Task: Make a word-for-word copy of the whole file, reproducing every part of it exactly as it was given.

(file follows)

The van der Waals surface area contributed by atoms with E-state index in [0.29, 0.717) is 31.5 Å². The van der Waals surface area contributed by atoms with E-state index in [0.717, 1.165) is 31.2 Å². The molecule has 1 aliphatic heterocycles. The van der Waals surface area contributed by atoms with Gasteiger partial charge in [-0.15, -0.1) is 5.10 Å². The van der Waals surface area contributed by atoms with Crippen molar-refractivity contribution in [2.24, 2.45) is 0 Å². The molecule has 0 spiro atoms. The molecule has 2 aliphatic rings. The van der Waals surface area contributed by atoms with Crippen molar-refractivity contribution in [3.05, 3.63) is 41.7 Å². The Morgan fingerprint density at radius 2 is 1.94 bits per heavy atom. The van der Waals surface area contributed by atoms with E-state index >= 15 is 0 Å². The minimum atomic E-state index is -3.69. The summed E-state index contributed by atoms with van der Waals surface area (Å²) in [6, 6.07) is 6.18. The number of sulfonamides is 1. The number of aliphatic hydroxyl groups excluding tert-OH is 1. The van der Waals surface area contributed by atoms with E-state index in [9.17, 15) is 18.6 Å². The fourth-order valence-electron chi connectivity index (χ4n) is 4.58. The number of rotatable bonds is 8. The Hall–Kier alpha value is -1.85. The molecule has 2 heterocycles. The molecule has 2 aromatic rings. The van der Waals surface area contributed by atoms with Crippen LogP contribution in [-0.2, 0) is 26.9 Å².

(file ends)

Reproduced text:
The van der Waals surface area contributed by atoms with E-state index in [0.29, 0.717) is 31.5 Å². The van der Waals surface area contributed by atoms with E-state index in [0.717, 1.165) is 31.2 Å². The molecule has 1 aliphatic heterocycles. The van der Waals surface area contributed by atoms with Gasteiger partial charge in [-0.15, -0.1) is 5.10 Å². The van der Waals surface area contributed by atoms with Crippen molar-refractivity contribution in [2.24, 2.45) is 0 Å². The molecule has 0 spiro atoms. The molecule has 2 aliphatic rings. The van der Waals surface area contributed by atoms with Crippen molar-refractivity contribution in [3.05, 3.63) is 41.7 Å². The Morgan fingerprint density at radius 2 is 1.94 bits per heavy atom. The van der Waals surface area contributed by atoms with E-state index >= 15 is 0 Å². The minimum atomic E-state index is -3.69. The summed E-state index contributed by atoms with van der Waals surface area (Å²) in [6, 6.07) is 6.18. The number of sulfonamides is 1. The number of aliphatic hydroxyl groups excluding tert-OH is 1. The van der Waals surface area contributed by atoms with E-state index in [9.17, 15) is 18.6 Å². The fourth-order valence-electron chi connectivity index (χ4n) is 4.58. The number of rotatable bonds is 8. The Hall–Kier alpha value is -1.85. The molecule has 2 heterocycles. The molecule has 2 aromatic rings. The van der Waals surface area contributed by atoms with Crippen LogP contribution in [-0.2, 0) is 26.9 Å².